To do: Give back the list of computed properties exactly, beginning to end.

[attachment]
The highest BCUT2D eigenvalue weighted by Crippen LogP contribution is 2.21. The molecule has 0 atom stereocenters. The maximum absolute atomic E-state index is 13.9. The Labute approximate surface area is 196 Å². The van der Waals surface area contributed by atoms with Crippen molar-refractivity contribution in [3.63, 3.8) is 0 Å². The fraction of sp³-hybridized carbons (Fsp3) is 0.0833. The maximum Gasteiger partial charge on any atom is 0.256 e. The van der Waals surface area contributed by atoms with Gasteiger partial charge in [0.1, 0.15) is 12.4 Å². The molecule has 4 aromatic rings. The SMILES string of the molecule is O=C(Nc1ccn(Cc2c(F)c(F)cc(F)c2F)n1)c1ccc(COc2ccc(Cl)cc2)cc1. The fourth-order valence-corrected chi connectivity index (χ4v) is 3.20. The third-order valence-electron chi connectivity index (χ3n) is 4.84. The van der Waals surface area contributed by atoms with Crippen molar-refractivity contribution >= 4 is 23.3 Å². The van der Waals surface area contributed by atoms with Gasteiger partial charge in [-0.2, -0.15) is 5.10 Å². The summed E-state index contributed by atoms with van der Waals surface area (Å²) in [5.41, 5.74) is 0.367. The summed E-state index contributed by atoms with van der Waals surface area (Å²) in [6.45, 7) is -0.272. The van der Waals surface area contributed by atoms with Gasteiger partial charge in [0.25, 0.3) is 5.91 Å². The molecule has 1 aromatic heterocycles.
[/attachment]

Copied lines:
The highest BCUT2D eigenvalue weighted by Crippen LogP contribution is 2.21. The molecule has 0 atom stereocenters. The maximum absolute atomic E-state index is 13.9. The Labute approximate surface area is 196 Å². The van der Waals surface area contributed by atoms with Crippen molar-refractivity contribution in [3.63, 3.8) is 0 Å². The fraction of sp³-hybridized carbons (Fsp3) is 0.0833. The maximum Gasteiger partial charge on any atom is 0.256 e. The van der Waals surface area contributed by atoms with Gasteiger partial charge in [0.1, 0.15) is 12.4 Å². The molecule has 4 aromatic rings. The SMILES string of the molecule is O=C(Nc1ccn(Cc2c(F)c(F)cc(F)c2F)n1)c1ccc(COc2ccc(Cl)cc2)cc1. The fourth-order valence-corrected chi connectivity index (χ4v) is 3.20. The third-order valence-electron chi connectivity index (χ3n) is 4.84. The van der Waals surface area contributed by atoms with Crippen molar-refractivity contribution >= 4 is 23.3 Å². The van der Waals surface area contributed by atoms with Gasteiger partial charge in [-0.2, -0.15) is 5.10 Å². The summed E-state index contributed by atoms with van der Waals surface area (Å²) in [5.41, 5.74) is 0.367. The summed E-state index contributed by atoms with van der Waals surface area (Å²) in [6.45, 7) is -0.272. The van der Waals surface area contributed by atoms with Gasteiger partial charge in [0.25, 0.3) is 5.91 Å². The molecule has 1 aromatic heterocycles.